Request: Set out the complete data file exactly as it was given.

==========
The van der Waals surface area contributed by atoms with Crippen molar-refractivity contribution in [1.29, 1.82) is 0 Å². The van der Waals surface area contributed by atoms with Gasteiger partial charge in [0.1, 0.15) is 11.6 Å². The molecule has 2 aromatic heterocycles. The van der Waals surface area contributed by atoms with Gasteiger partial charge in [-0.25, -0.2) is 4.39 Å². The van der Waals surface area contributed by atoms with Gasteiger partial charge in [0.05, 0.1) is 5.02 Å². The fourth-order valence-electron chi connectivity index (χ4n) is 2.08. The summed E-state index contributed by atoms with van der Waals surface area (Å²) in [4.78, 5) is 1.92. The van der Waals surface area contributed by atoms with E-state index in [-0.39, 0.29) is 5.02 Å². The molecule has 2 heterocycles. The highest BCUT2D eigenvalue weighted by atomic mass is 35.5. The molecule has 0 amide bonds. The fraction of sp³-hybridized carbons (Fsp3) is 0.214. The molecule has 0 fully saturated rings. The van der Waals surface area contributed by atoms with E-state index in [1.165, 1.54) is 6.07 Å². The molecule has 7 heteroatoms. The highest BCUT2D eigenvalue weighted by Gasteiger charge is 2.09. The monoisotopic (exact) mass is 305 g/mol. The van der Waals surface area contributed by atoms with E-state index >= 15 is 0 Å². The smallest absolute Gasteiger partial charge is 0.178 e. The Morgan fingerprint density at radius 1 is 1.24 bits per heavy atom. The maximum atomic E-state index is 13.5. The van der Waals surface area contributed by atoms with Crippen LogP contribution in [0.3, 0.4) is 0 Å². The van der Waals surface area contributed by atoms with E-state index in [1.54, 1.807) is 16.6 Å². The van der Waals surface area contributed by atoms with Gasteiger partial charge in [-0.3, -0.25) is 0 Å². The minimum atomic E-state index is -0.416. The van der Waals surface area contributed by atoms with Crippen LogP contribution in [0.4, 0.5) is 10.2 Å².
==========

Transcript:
The van der Waals surface area contributed by atoms with Crippen molar-refractivity contribution in [1.29, 1.82) is 0 Å². The van der Waals surface area contributed by atoms with Gasteiger partial charge in [0.1, 0.15) is 11.6 Å². The molecule has 2 aromatic heterocycles. The van der Waals surface area contributed by atoms with Gasteiger partial charge in [-0.25, -0.2) is 4.39 Å². The van der Waals surface area contributed by atoms with Gasteiger partial charge in [0.05, 0.1) is 5.02 Å². The fourth-order valence-electron chi connectivity index (χ4n) is 2.08. The summed E-state index contributed by atoms with van der Waals surface area (Å²) in [4.78, 5) is 1.92. The van der Waals surface area contributed by atoms with E-state index in [-0.39, 0.29) is 5.02 Å². The molecule has 2 heterocycles. The highest BCUT2D eigenvalue weighted by atomic mass is 35.5. The molecule has 0 amide bonds. The fraction of sp³-hybridized carbons (Fsp3) is 0.214. The molecule has 0 fully saturated rings. The van der Waals surface area contributed by atoms with E-state index in [1.165, 1.54) is 6.07 Å². The molecule has 7 heteroatoms. The highest BCUT2D eigenvalue weighted by Gasteiger charge is 2.09. The monoisotopic (exact) mass is 305 g/mol. The van der Waals surface area contributed by atoms with E-state index >= 15 is 0 Å². The smallest absolute Gasteiger partial charge is 0.178 e. The Morgan fingerprint density at radius 1 is 1.24 bits per heavy atom. The maximum atomic E-state index is 13.5. The van der Waals surface area contributed by atoms with Crippen LogP contribution in [0.3, 0.4) is 0 Å². The van der Waals surface area contributed by atoms with E-state index in [1.54, 1.807) is 16.6 Å². The van der Waals surface area contributed by atoms with Gasteiger partial charge in [-0.3, -0.25) is 0 Å². The minimum atomic E-state index is -0.416. The van der Waals surface area contributed by atoms with Crippen LogP contribution in [0.4, 0.5) is 10.2 Å².